of neutrophils occurs periodically, approx. every 3 weeks After 5-8 days,the neutrophils begin to reappear Autosomal recessive trait Periodic symptoms- skin and ear infections Mucus membrane ulcerations, severe stomatitis and profound neutropenia develop over a recurrent period of 14-24 days Neutropenic conditions are usually accompanied by or slightly preceeded by monocytosis

Attached,

papillary and marginal gingiva are enlarged, edematous and erythematous and bleed easily on a gentle provocation. Antibiotics are ineffective and bone resorption progresses rapidly to the teeth. During neutropenic stage periodontal disease and destruction occurs and during non neutropenic stage oral health returns.

Caused

by microbial plaque Attachment loss in initial stage is 1-2 mm True periodontal pockets of 45mm Incipient crestal alveolar bone loss >0.5 mm Mesial and distal sites on first molars and incisors most commonly affected Slow progression

Incidence

increases after puberty with age Increased attachment loss and bone loss in poorly controlled diabetes Increased susceptibility to infections Reduced wound healing Due to

Decreased neutrophil function Collagen crosslinking Formation of AGEs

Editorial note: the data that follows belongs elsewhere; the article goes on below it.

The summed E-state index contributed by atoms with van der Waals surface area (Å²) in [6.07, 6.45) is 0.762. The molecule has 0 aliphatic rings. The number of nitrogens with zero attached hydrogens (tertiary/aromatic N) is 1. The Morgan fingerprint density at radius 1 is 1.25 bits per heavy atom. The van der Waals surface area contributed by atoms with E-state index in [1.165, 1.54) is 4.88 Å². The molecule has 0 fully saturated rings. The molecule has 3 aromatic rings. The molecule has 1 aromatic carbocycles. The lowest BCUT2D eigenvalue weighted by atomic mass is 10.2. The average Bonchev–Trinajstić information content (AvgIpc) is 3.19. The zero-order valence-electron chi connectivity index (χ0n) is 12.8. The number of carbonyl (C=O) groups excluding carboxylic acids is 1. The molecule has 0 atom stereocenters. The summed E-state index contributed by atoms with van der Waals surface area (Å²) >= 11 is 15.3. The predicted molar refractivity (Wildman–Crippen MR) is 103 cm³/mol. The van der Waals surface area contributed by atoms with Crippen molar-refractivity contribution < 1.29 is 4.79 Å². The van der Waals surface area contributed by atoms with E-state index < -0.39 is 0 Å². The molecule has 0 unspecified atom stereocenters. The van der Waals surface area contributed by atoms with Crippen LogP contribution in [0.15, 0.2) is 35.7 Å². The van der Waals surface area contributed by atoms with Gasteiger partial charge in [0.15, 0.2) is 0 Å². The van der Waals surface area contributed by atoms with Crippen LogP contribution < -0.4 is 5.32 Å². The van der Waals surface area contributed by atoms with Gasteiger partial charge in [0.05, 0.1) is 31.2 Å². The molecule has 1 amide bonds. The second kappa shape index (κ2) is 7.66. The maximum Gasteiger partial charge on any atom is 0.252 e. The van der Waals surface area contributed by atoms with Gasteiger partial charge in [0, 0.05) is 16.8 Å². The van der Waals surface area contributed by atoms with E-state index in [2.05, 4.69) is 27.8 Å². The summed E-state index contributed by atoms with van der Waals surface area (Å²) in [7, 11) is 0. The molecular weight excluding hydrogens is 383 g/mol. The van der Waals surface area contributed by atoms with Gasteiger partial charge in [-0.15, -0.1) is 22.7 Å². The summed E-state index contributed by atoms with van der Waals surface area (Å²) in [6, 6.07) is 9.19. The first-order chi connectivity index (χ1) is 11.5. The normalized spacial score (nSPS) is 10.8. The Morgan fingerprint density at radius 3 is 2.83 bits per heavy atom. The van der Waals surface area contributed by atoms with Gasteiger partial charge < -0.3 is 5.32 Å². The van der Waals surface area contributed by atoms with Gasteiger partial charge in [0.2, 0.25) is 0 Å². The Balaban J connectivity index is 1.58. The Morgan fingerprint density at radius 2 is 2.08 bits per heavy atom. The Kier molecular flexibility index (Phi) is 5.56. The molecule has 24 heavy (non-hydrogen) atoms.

Necrotizing

ulcerative periodontal disease Necrosis and loss of papillary and marginal gingiva and bone Spontaneous gingival bleeding Deep, aching pain May progress to cancrum oris or noma in undernourished or debilitated individuals

Increased attachment loss and bone loss at an earlier age Characteristic periodontal changes include

Fibrotic gingiva Reduced gingival bleeding Anterior recession Maxillary palatal surfaces often more severely affected Nicotine staining

Poorer response to periodontal treatment, maybe refractory periodontitis Neutrophil function affected More susceptible to necrotizing ulcerative gingivitis (NUG)

High

level of spirochetes and P. intermedia invasion of the tissues Factors that predispose children to NPD include

Viral infections including HIV Malnutrition Emotional stress Lack of sleep A variety of systematic diseases

Presence

of interproximal necrosis and ulceration and rapid onset of gingival pain Pts. may be febrile